3 best practices on how to read a crowd like a pro DJ
A Seattle DJ Tacoma DJ Wedding DJ Corporate Event DJ Nightclub DJ Thoughts
Knowing how to read a crowd is essential to DJing. Trust me, I am a DJ gear head and mix junkie, but I understand the importance of knowing how to read a crowd. Now, remember this: If you want to know how to read a crowd, but only want to play the music you like while you DJ, then I feel that you should re-evaluate your approach to DJing!
There are three things you must do if you want to know how to read a crowd:
Understand That It’s Not About You (Listen To The Crowd!)
Envision The Crowd As A Whole
Balance The Mixing/Beatmatching With What The Crowd Needs
So lets get started!
1. Understand That It’s Not About You (Listen To The Crowd!)
See this picture? This is a common conception people have about DJs. In fact, this is a common conception DJs have about DJs. However, if you want to read a crowd properly, you first have to understand that it’s not about you. Well, unless you’re a superstar DJ who plays their own music then it is about you… But for the majority of wedding DJs, club DJs, house party DJs, etc., you are playing for the crowd. With this being said, that if you want to know how to read a crowd, you must first have the want to listen to the crowd.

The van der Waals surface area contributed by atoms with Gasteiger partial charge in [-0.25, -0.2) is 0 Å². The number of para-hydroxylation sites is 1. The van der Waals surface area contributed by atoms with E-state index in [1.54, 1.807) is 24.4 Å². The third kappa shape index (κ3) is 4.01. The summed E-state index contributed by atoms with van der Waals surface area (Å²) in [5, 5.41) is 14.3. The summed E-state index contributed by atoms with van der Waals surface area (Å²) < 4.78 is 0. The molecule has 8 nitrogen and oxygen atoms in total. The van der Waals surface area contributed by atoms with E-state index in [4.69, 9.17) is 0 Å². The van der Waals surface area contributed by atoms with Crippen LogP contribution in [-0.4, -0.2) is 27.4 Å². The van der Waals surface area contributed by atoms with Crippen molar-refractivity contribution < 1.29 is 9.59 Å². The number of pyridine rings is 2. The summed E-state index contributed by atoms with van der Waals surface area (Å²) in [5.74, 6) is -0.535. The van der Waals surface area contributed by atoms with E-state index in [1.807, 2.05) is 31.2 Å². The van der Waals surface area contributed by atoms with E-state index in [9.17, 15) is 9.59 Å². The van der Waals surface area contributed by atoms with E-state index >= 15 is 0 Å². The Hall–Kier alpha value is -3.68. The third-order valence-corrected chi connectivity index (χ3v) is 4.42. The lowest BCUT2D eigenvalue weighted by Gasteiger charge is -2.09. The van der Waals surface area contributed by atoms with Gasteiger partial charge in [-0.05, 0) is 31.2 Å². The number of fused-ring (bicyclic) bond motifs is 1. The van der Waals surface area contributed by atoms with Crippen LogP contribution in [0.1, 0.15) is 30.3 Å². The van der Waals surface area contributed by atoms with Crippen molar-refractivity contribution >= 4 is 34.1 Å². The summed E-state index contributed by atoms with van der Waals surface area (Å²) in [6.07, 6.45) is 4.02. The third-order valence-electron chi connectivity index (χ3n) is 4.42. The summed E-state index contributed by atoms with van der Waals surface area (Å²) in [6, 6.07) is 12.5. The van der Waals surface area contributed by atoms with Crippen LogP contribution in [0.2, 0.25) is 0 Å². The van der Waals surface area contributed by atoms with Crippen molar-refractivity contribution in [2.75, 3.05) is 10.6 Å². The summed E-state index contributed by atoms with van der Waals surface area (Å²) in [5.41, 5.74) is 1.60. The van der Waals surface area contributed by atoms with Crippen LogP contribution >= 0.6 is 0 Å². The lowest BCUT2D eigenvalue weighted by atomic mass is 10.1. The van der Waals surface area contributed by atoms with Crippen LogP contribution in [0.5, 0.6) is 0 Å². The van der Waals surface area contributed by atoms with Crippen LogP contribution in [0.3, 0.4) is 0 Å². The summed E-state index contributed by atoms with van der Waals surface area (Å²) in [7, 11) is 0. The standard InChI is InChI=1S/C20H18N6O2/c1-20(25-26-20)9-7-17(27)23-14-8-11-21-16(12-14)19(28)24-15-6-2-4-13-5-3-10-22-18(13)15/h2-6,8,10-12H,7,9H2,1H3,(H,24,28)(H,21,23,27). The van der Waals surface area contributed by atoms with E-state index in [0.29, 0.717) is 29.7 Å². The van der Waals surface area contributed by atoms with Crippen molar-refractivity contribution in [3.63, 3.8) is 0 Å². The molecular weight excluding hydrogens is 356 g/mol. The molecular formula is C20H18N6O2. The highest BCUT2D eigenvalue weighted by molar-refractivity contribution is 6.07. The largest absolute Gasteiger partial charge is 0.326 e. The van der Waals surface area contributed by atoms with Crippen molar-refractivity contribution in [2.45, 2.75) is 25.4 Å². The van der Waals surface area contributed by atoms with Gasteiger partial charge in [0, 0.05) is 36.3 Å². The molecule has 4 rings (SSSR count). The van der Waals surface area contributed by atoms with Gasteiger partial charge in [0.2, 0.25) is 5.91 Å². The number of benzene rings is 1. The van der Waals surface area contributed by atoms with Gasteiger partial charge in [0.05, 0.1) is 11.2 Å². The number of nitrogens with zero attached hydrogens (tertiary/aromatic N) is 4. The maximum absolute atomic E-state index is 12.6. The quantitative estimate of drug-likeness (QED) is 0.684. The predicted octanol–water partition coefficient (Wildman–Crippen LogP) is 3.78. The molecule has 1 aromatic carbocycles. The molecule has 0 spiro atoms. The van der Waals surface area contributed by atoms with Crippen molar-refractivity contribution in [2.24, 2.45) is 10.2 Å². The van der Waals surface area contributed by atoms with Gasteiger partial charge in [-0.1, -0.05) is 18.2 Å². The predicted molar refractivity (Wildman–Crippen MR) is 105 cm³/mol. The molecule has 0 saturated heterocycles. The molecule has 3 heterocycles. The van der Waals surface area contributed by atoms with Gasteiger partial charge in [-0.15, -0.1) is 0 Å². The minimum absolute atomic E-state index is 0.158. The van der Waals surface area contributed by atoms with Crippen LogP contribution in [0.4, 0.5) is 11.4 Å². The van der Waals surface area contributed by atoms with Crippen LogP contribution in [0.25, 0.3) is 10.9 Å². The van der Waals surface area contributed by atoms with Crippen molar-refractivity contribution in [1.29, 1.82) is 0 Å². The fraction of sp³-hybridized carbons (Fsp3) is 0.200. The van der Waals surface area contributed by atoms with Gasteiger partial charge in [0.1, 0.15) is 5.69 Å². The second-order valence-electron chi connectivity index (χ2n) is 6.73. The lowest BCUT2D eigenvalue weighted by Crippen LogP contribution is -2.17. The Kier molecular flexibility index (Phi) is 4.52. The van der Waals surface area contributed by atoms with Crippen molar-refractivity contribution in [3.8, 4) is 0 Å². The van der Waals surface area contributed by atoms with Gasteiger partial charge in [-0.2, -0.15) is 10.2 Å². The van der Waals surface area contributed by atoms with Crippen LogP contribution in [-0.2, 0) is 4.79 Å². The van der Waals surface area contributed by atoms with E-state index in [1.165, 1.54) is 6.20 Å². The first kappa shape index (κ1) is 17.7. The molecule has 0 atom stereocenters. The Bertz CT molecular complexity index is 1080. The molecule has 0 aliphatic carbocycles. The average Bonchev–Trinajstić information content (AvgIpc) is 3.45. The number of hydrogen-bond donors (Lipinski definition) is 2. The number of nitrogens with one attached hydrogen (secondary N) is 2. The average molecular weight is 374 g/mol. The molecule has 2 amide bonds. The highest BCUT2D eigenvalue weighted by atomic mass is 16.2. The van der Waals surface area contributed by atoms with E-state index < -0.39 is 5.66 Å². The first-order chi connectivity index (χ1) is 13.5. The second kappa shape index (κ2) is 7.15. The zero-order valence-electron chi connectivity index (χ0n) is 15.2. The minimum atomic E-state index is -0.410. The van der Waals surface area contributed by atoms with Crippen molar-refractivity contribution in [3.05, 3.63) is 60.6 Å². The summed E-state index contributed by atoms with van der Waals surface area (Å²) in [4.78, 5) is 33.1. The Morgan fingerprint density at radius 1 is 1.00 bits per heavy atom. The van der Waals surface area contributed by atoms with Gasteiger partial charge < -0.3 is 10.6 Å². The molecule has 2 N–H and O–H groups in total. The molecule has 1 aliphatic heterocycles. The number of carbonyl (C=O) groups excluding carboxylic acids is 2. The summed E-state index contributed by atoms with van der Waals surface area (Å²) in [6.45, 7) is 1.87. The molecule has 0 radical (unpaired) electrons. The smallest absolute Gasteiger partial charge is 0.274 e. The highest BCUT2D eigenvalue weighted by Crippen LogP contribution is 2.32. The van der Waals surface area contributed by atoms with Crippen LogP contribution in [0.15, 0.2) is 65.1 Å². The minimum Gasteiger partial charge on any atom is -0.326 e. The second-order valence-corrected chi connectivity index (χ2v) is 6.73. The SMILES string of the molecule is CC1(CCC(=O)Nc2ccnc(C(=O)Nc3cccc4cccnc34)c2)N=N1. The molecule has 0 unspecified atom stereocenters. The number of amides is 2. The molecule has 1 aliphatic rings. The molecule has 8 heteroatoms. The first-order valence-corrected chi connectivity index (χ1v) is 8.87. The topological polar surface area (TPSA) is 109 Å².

OK, I know that sounds like some theoretical/philosophical bull crap, but really it is true. If you’re DJing a party and you’re not willing to listen to a crowd and play music they love, but only want to play music you like, then you will have a difficult time when you try to read a crowd. In fact, you’re going to have a difficult time being a successful DJ – unless of course you’re only playing gigs for a specific genre (trance, dubstep, house), or you’re a superstar DJ, then it isn’t as crucial (but still relevant).